Putting some time between each edit allows me to see more clearly what works and what doesn’t, making each edit more effective. While extra time between edits takes longer to complete the project, that space between edits allows time to work on other ongoing projects, actually making me more productive. After the first draft is written and the manuscript has been tucked in a drawer for a couple of weeks, I like to read through the entire manuscript in as few sittings, and closely together, as possible. During that first complete read through I don’t make any changes, but rather I have a coding system where I jot down in the margins of what needs to be changed and how. For example areas that don’t make sense, where the plot seems to be dragging, inconsistencies in character development, plot or details, if more needs to be explained or areas need to be cut, etc. After tucking the manuscript away for a couple of weeks once again, I then begin the major overhaul, followed by another break from the manuscript and the final finishing touches.

When I get to the editing phase of the project I’m working on now, a novel titled Finding Abby, I’m eager to try an editing process I stumbled across in a writing magazine. Each read through will be spent on one specific area of editing, starting with the biggest issues of plot and character, and ending with the proofreading and glitter. That will allow my brain to focus on one thing throughout the run through with less likelihood of missing something. I’ve learned multitasking a project isn’t the most effective way to edit.

The InheritanceWhat was your biggest repeated mistake when you first started writing? What is your weakest point of editing and why?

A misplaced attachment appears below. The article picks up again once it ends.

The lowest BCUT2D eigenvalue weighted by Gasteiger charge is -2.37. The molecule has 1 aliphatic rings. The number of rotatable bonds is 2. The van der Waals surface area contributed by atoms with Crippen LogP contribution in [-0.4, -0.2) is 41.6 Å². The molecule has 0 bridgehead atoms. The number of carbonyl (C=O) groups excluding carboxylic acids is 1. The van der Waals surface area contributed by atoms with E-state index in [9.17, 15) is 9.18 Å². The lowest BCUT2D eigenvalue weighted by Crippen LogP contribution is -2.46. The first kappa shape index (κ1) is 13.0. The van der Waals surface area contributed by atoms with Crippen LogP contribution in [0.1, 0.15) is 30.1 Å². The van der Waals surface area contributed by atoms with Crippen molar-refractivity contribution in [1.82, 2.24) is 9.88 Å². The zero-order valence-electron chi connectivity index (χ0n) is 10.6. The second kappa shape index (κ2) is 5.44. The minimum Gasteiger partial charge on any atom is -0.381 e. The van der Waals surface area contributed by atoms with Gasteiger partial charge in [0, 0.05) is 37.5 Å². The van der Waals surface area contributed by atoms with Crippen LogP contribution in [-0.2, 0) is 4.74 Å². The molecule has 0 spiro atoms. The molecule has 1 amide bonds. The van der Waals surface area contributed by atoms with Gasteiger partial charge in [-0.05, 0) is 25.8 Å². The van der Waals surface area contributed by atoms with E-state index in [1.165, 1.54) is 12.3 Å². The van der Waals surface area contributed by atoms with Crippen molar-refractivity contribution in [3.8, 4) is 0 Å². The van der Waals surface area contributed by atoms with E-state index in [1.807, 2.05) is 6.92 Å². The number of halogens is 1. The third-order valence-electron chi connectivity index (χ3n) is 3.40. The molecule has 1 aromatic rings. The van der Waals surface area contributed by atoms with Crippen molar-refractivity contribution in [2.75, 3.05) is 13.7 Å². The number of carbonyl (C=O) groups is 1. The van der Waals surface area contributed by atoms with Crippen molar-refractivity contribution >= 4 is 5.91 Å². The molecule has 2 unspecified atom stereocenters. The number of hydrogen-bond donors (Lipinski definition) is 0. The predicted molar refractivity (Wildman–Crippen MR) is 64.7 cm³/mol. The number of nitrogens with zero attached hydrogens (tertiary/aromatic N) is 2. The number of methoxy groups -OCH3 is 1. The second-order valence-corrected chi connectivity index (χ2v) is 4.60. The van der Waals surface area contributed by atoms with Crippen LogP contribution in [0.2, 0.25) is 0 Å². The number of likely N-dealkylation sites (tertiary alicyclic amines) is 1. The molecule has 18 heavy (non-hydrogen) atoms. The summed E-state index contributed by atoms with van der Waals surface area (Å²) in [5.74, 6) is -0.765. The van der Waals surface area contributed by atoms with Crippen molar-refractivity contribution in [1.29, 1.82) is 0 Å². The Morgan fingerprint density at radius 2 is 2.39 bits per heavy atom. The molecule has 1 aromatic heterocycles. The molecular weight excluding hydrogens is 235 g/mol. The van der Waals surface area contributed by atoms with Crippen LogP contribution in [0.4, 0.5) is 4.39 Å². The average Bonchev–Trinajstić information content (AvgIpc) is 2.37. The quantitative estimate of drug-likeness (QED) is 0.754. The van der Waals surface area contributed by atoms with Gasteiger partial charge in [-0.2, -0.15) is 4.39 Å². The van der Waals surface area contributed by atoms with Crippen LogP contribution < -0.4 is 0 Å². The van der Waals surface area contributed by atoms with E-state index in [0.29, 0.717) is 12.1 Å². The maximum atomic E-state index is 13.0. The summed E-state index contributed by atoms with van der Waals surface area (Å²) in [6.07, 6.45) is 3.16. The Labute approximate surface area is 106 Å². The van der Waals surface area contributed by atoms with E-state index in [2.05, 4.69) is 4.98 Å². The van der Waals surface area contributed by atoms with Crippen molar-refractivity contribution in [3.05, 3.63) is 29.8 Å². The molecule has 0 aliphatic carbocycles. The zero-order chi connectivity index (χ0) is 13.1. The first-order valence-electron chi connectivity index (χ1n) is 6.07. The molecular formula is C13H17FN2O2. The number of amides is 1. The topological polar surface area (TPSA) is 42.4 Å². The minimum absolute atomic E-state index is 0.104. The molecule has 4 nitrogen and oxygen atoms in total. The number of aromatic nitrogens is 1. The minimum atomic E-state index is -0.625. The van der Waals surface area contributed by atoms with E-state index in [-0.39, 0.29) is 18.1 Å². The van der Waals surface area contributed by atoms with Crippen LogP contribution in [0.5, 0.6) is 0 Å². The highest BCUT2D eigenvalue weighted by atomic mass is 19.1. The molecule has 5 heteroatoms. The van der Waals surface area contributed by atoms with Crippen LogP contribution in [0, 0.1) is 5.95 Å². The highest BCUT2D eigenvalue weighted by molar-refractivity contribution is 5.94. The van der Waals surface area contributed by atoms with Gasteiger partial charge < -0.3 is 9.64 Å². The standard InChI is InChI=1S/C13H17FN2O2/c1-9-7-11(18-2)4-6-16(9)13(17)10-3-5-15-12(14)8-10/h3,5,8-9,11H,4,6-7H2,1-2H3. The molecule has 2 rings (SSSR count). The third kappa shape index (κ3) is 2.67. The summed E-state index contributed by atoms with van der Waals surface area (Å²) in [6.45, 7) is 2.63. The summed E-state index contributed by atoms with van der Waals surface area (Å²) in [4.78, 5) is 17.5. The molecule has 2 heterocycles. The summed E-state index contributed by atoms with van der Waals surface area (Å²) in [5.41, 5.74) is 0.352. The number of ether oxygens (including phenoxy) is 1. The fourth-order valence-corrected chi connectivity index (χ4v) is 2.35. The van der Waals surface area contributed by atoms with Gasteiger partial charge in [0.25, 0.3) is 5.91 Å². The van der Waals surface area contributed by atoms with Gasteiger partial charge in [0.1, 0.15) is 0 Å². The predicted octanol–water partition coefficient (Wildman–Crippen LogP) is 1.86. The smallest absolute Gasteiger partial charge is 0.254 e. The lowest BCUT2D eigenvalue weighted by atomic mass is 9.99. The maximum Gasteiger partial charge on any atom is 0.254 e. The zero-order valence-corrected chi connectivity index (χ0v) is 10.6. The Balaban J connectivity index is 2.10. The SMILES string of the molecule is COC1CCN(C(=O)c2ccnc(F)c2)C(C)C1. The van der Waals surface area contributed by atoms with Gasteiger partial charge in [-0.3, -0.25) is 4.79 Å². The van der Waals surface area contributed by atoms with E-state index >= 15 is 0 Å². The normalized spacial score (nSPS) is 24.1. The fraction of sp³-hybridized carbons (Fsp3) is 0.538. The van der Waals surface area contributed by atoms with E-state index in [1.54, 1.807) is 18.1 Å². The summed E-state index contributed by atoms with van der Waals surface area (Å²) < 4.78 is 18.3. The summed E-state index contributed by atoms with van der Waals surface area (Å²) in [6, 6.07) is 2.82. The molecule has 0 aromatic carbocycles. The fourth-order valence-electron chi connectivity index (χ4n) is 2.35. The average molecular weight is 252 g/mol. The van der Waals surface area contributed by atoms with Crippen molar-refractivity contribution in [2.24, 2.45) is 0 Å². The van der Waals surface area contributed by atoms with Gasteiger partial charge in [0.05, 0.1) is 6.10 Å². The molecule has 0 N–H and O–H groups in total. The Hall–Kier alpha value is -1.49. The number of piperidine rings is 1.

My biggest mistake of writing was simply not writing. I would wait for huge chunks of time where I could devote purely to putting words on the page, which resulted in no words on the page. I’ve learned to grab every fifteen minute increment I can and work with it accordingly. Lots of time? Work on my novel. Short amount of time? Work on a character sketch, plot ideas, etc.

As for the weakest point of my editing, I think editing is always a work in progress. The more I read what works for others, the more I find what works for me. Ideas like the one Rachel has here are golden learning opportunities for writers.

Shear MadnessPlease tell us something about your current work in progress or your most recent completed work (or both), and tell us where we can purchase your book(s).

My last book, Shear Madness, is the first in a series. I love a good mystery, so writing one was the most amazing journey! The first draft of the second book in the series, Shear Deception, is completed and awaiting the editing process which I will start after I’ve completed the first draft of the novel I’m working on now, Finding Abby. My current work in progress is a complete makeover of a Camp NaNo project from last year. As much as I enjoyed writing it, when I read through it back then, it just didn’t do anything for me so I filed it away (electronically) and forgot about it. One day when I was running I was hit with an idea of what I wanted to do with it. And that was to make it another series. While I’m working with the same “general” idea, the setting, characters, and plot have changed drastically. And I’m loving it! My first book, The Inheritance, and Shear Madness are both available on Amazon and Barnes and Noble. The Inheritance is also available at Old Firehouse Books in Ft. Collins, CO.

If you have any other news to share with us, please feel free to do so now.